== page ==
PracticeAccounting FirmsGerman government refuses to make PwC a scapegoat

German government refuses to make PwC a scapegoat

Bankers and auditors PwC mistakenly calculate Germany is €55bn better off, but won't be made the fall guy

GERMAN FINANCE MINISTER Wolfgang Schaeuble has no plans to punish accountants PwC over a €55bn (£47bn) book-keeping error that exposed it to ridicule in Europe.

Schaeuble said he didn’t believe in scapegoats following news that an accounting error by bankers and PwC briefly raised the country’s debt burden by more than €55bn.

He said it was an “extremely annoying mistake” but that he didn’t believe in scapegoats, at a recent news conference, Reuters reports.

He was later reported to be in discussion with the auditors of the German Central Bank, PwC and nationalized bank Hypo Real Estate on future improvements.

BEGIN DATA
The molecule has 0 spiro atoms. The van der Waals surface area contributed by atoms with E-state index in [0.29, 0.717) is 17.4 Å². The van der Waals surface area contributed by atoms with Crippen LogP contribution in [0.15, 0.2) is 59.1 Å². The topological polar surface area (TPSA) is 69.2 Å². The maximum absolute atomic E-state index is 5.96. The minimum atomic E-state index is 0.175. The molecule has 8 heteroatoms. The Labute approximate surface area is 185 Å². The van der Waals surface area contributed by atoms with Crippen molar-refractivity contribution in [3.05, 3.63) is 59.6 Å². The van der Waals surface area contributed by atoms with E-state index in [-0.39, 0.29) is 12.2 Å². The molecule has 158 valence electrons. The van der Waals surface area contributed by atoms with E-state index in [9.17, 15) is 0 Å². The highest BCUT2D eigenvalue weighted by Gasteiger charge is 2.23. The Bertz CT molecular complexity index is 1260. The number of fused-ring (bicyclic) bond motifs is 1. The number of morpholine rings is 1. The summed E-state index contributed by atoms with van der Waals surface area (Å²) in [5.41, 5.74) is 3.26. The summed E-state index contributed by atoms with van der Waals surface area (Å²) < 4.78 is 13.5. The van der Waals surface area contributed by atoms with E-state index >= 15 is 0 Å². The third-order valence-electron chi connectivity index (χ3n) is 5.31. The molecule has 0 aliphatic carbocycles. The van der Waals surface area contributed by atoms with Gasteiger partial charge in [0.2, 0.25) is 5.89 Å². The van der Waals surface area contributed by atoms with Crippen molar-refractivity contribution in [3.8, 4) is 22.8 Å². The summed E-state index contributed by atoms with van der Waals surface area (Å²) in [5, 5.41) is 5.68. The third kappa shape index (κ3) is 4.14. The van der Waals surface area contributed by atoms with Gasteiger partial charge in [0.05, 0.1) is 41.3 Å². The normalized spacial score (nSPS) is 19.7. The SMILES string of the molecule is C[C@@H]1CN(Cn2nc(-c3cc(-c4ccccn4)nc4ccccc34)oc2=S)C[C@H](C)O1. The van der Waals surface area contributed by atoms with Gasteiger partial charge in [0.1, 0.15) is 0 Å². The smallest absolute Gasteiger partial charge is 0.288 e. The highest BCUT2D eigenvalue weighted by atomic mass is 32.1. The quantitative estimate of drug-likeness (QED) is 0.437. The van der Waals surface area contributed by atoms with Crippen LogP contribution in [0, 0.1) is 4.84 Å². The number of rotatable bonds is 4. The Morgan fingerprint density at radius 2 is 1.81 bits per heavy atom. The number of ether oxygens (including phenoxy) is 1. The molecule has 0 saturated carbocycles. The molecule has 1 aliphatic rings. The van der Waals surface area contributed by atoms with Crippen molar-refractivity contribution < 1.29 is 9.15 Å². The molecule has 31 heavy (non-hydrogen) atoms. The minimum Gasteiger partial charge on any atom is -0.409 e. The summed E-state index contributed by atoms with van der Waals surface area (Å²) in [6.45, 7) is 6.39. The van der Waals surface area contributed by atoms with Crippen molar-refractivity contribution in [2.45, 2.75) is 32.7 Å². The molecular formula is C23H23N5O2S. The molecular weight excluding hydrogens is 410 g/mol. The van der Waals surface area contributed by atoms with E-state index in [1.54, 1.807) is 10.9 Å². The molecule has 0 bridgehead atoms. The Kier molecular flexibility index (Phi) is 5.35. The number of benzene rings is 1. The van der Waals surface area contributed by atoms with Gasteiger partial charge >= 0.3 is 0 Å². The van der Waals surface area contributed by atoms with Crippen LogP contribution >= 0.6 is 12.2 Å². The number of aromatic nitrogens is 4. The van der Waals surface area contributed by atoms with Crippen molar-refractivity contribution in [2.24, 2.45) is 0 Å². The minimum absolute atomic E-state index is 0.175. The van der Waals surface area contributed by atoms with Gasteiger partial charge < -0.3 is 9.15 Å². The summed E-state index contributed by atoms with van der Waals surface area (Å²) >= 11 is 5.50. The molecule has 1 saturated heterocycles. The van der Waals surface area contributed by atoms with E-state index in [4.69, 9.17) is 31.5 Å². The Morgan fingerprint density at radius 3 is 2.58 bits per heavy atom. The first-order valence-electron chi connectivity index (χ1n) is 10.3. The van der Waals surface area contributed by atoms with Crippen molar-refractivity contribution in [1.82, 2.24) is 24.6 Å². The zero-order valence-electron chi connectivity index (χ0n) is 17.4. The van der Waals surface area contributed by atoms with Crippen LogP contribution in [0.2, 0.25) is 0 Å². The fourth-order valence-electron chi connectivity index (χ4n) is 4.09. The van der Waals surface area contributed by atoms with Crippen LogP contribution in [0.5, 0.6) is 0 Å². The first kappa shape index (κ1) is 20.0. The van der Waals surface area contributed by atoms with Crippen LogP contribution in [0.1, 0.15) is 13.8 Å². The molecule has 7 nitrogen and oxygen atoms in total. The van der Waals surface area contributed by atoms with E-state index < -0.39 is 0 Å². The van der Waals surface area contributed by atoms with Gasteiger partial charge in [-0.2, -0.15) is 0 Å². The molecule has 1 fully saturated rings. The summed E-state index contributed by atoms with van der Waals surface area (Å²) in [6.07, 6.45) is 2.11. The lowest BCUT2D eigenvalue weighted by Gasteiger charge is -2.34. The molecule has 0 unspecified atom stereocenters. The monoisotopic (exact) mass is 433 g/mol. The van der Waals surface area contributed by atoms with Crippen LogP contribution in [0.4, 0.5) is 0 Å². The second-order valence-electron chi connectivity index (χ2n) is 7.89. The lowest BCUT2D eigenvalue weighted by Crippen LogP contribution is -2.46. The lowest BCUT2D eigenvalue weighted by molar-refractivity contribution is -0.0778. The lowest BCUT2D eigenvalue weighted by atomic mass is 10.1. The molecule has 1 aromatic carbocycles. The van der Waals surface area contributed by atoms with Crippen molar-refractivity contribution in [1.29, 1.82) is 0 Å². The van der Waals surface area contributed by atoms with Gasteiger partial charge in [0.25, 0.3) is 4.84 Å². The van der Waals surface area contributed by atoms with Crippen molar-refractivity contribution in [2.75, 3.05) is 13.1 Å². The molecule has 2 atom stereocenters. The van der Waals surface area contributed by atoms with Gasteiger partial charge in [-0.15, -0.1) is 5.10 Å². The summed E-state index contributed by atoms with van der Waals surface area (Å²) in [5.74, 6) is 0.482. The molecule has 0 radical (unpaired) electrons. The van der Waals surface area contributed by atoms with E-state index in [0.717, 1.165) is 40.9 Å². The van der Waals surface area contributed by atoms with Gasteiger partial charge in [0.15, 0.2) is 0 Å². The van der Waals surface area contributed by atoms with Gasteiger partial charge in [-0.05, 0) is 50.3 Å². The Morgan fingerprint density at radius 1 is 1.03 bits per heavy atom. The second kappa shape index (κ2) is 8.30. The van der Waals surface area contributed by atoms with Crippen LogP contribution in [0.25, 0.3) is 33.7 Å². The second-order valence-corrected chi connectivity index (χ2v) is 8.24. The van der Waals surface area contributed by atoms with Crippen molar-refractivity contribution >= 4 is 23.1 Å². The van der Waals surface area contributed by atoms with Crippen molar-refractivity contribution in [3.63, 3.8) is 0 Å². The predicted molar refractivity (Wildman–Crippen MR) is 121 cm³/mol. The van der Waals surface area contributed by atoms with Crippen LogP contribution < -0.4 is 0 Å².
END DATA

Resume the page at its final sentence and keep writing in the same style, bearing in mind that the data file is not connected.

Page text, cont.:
The German government has argued for years over a €6bn tax cut and found it hard to understand how the country was now €55bn better off.

The minister conceded that the mistake had shaken public confidence, but said it was simply a “communications problem”, which never put Germany’s fiscal interests at risk.

Revised figures from Germany show debt is expected to be 81.1% of GDP, down from previous calculations of 83.7%.

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